The commission hopes that with their new recommendation, researchers will eventually establish thorough principles for identifying human bite marks. They also hope the criteria will include when bite marks can be used in investigations, such as to exclude a person from suspicion or say that they cannot be excluded, rather than to prove one individual left the wounds.

The Innocence Project of Florida is challenging a conviction of a client who was induced into pleading, in part, on problematic bite-mark evidence that the original expert how now recanted. In fact, a battery of forensic odontologists have concluded that the supposed bite-mark purportedly left by our client on the victim’s shoulder was not even a bite-mark at all. Yet, the State continues to oppose relief for our client and is relying on the bite-mark evidence in their attempt to preserve this wrongful conviction.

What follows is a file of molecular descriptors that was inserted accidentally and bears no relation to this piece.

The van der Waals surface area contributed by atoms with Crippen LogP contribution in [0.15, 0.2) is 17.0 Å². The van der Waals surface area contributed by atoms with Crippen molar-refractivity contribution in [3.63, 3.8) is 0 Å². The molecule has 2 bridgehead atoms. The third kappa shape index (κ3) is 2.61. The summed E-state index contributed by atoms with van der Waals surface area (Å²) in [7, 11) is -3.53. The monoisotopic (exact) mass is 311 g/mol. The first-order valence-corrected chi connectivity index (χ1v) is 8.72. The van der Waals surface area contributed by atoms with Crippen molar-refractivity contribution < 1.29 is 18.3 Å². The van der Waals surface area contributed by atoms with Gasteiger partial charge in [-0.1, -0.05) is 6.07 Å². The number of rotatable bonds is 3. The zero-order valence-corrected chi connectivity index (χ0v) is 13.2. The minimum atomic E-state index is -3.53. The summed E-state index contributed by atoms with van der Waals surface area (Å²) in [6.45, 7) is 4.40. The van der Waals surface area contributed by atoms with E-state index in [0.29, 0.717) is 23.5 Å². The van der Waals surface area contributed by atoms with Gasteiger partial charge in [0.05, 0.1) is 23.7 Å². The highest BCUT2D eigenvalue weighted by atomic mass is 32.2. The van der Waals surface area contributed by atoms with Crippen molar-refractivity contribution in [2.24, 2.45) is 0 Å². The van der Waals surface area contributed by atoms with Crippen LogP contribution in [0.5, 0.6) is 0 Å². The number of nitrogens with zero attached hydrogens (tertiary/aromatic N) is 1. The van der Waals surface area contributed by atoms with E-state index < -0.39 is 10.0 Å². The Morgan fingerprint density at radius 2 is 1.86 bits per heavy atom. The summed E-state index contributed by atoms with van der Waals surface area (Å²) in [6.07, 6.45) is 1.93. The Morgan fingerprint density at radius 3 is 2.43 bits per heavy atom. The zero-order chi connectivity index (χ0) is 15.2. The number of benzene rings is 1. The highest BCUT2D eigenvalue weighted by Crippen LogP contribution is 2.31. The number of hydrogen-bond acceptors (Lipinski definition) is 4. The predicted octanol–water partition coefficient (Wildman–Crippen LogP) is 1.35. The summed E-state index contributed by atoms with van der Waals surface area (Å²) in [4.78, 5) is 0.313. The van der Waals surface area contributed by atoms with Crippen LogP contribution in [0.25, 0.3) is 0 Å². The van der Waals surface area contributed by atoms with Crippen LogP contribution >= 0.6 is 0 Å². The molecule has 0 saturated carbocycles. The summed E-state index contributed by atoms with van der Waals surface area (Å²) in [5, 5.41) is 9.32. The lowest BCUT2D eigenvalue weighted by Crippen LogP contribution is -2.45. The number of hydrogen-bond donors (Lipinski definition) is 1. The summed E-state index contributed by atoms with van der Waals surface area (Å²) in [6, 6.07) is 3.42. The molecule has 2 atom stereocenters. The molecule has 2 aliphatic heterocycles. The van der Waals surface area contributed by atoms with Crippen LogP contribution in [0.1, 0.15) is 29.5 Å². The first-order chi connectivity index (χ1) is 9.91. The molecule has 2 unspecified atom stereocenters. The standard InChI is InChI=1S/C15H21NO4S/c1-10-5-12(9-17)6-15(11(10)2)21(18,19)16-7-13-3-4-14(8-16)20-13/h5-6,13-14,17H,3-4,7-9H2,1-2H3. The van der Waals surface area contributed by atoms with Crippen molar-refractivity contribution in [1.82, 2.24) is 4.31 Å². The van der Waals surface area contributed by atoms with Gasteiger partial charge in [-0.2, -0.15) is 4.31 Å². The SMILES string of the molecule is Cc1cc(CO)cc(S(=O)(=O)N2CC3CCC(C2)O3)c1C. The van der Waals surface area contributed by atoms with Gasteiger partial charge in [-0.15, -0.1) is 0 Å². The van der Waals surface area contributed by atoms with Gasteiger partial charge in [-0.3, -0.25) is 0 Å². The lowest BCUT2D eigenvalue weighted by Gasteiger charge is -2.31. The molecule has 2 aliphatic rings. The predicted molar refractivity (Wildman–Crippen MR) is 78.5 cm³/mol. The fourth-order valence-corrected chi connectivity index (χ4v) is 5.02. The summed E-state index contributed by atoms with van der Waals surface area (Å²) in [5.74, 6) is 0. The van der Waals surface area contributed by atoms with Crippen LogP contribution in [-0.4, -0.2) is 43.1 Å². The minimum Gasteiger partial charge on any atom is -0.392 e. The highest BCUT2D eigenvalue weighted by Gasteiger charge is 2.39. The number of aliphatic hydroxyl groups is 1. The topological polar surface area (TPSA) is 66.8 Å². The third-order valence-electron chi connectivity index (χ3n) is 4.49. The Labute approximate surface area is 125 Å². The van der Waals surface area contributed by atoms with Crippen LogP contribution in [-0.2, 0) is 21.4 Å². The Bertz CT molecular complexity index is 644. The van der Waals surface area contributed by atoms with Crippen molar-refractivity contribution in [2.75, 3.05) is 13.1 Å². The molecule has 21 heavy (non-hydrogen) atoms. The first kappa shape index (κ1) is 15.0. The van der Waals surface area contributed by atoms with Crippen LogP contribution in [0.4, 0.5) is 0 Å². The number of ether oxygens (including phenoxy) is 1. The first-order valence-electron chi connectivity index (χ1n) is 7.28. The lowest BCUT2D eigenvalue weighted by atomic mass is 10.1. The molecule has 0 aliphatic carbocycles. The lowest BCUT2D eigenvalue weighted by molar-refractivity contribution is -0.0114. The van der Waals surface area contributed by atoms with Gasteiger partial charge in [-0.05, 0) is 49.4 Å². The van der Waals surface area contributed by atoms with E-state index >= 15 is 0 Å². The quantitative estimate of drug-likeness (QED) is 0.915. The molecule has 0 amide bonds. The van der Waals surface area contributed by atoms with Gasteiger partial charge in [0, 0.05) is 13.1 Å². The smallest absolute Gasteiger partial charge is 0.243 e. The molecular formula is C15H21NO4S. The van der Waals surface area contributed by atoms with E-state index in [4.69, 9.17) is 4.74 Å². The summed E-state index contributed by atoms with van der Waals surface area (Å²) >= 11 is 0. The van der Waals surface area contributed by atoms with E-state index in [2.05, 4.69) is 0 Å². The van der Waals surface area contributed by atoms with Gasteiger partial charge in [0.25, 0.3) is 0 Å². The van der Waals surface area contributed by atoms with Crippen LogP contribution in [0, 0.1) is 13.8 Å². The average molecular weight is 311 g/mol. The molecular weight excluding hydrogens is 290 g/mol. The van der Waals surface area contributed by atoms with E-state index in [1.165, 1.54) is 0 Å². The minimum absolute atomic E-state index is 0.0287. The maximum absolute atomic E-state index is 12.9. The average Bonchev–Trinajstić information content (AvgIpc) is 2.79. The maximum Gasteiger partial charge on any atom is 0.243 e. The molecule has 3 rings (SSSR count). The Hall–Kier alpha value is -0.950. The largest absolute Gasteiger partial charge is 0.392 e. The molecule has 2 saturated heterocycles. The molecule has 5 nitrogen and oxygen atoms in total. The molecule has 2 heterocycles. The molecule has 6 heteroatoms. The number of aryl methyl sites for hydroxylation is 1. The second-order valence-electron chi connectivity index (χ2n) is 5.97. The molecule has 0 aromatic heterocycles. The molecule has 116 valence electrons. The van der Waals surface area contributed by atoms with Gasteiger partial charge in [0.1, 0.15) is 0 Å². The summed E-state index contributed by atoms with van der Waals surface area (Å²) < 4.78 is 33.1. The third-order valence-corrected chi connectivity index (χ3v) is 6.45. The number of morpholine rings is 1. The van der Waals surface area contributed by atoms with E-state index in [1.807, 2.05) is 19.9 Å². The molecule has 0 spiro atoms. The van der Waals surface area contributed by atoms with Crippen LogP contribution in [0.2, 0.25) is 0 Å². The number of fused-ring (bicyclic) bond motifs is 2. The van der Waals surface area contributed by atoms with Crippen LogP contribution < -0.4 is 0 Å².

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How reliable is the evidence we use to convict?

Samantha Adams — May 12, 2015 @ 1:32 PM — Comments (0)